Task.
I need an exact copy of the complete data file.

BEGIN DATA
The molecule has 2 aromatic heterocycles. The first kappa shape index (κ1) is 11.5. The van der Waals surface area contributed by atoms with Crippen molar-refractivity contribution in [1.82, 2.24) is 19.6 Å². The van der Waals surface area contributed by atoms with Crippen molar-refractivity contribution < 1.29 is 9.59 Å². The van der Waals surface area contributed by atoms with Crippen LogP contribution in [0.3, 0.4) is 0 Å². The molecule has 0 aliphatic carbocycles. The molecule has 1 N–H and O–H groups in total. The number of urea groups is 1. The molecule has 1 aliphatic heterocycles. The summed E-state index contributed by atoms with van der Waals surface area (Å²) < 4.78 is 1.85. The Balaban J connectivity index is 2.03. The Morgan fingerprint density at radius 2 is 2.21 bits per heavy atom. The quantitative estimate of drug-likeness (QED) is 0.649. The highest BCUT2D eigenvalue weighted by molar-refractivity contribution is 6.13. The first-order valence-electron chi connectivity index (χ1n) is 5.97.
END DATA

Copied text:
The molecule has 2 aromatic heterocycles. The first kappa shape index (κ1) is 11.5. The van der Waals surface area contributed by atoms with Crippen molar-refractivity contribution in [1.82, 2.24) is 19.6 Å². The van der Waals surface area contributed by atoms with Crippen molar-refractivity contribution < 1.29 is 9.59 Å². The van der Waals surface area contributed by atoms with Crippen LogP contribution in [0.3, 0.4) is 0 Å². The molecule has 0 aliphatic carbocycles. The molecule has 1 N–H and O–H groups in total. The number of urea groups is 1. The molecule has 1 aliphatic heterocycles. The summed E-state index contributed by atoms with van der Waals surface area (Å²) < 4.78 is 1.85. The Balaban J connectivity index is 2.03. The Morgan fingerprint density at radius 2 is 2.21 bits per heavy atom. The quantitative estimate of drug-likeness (QED) is 0.649. The highest BCUT2D eigenvalue weighted by molar-refractivity contribution is 6.13. The first-order valence-electron chi connectivity index (χ1n) is 5.97.